Driving back home from Washington, D.C., last week, just North of Bradford Pa., on U.S. 219, I passed the “Welcome to New York” sign and drove onto pavement that is in such poor condition that any self-respecting New Yorker would be ashamed.
The deteriorated, crumbling concrete of this four-lane highway is pocked with hundreds of potholes (only some patched with asphalt). It’s disgraceful and for the few miles to I-86, it’s an obstacle course that requires constant dodging to try to avoid hazards.
Sadly, after maneuvering past a cluster of deep potholes, I was unable to miss one that was about the size of a bathtub. The left front tire on my 3-month-old car was destroyed and the wheel damaged.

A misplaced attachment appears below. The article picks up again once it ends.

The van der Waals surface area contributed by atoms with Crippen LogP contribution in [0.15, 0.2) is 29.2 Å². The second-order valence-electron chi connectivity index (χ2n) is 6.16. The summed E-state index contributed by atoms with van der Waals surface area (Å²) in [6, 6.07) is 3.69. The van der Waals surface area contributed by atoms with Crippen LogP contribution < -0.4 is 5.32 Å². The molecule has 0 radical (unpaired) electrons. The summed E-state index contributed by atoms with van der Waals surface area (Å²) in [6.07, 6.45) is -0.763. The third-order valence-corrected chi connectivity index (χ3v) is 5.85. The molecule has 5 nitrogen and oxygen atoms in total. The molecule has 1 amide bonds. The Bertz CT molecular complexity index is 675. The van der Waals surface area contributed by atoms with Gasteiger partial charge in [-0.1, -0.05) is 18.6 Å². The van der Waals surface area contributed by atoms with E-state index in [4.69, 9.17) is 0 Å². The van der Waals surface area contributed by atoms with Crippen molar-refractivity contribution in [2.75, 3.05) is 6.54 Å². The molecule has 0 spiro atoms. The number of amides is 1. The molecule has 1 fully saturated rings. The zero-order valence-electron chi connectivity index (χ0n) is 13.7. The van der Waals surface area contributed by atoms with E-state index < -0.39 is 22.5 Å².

Four-and-a-half hours later after calling for roadside assistance, followed by 75 miles on a flatbed tow truck, we were finally home in Buffalo but with a still un-drivable car.
Now $500 plus and four days later, I’m partly mobile again, but still need a replacement wheel.
The tow truck driver, who lives near Salamanca, told me that he and his neighbors use alternate routes around this section of highway refusing to risk damage.
In my opinion, there is good reason to close that section of U.S. 219 until it’s repaved.
It looks as though its maintenance has been ignored since the Carter administration and this is certainly not the first impression that I would ever want visitors to have of “the Empire State.”